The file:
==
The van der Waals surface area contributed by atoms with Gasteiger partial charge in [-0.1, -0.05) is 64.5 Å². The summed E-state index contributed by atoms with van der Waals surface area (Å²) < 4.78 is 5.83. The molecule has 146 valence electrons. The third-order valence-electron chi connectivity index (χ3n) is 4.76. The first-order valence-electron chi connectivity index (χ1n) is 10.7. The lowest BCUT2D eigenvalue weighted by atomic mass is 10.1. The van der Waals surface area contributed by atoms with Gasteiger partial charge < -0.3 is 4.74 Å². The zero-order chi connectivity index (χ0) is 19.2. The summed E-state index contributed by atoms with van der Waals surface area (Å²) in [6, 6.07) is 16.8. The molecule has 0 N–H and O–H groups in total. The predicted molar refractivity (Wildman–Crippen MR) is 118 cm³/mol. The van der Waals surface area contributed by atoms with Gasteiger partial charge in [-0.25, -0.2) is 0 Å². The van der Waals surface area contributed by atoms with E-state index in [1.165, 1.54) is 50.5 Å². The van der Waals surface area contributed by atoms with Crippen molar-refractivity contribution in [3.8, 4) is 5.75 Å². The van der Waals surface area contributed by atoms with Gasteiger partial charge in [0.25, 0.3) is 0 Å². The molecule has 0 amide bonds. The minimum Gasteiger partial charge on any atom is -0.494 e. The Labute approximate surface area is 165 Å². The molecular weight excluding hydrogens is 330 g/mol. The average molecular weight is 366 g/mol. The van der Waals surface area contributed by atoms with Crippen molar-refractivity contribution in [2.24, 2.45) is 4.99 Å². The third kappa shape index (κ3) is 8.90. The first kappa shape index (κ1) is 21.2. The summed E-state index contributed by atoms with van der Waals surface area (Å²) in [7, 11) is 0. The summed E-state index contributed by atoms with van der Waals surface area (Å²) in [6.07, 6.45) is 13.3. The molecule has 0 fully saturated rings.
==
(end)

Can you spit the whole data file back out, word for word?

The van der Waals surface area contributed by atoms with Gasteiger partial charge in [-0.1, -0.05) is 64.5 Å². The summed E-state index contributed by atoms with van der Waals surface area (Å²) < 4.78 is 5.83. The molecule has 146 valence electrons. The third-order valence-electron chi connectivity index (χ3n) is 4.76. The first-order valence-electron chi connectivity index (χ1n) is 10.7. The lowest BCUT2D eigenvalue weighted by atomic mass is 10.1. The van der Waals surface area contributed by atoms with Gasteiger partial charge < -0.3 is 4.74 Å². The zero-order chi connectivity index (χ0) is 19.2. The summed E-state index contributed by atoms with van der Waals surface area (Å²) in [6, 6.07) is 16.8. The molecule has 0 N–H and O–H groups in total. The predicted molar refractivity (Wildman–Crippen MR) is 118 cm³/mol. The van der Waals surface area contributed by atoms with Gasteiger partial charge in [-0.25, -0.2) is 0 Å². The van der Waals surface area contributed by atoms with E-state index in [1.165, 1.54) is 50.5 Å². The van der Waals surface area contributed by atoms with Crippen molar-refractivity contribution in [3.8, 4) is 5.75 Å². The van der Waals surface area contributed by atoms with Gasteiger partial charge in [0.25, 0.3) is 0 Å². The molecule has 0 amide bonds. The minimum Gasteiger partial charge on any atom is -0.494 e. The Labute approximate surface area is 165 Å². The molecular weight excluding hydrogens is 330 g/mol. The average molecular weight is 366 g/mol. The van der Waals surface area contributed by atoms with Crippen molar-refractivity contribution in [2.24, 2.45) is 4.99 Å². The third kappa shape index (κ3) is 8.90. The first kappa shape index (κ1) is 21.2. The summed E-state index contributed by atoms with van der Waals surface area (Å²) in [7, 11) is 0. The summed E-state index contributed by atoms with van der Waals surface area (Å²) in [6.07, 6.45) is 13.3. The molecule has 0 fully saturated rings.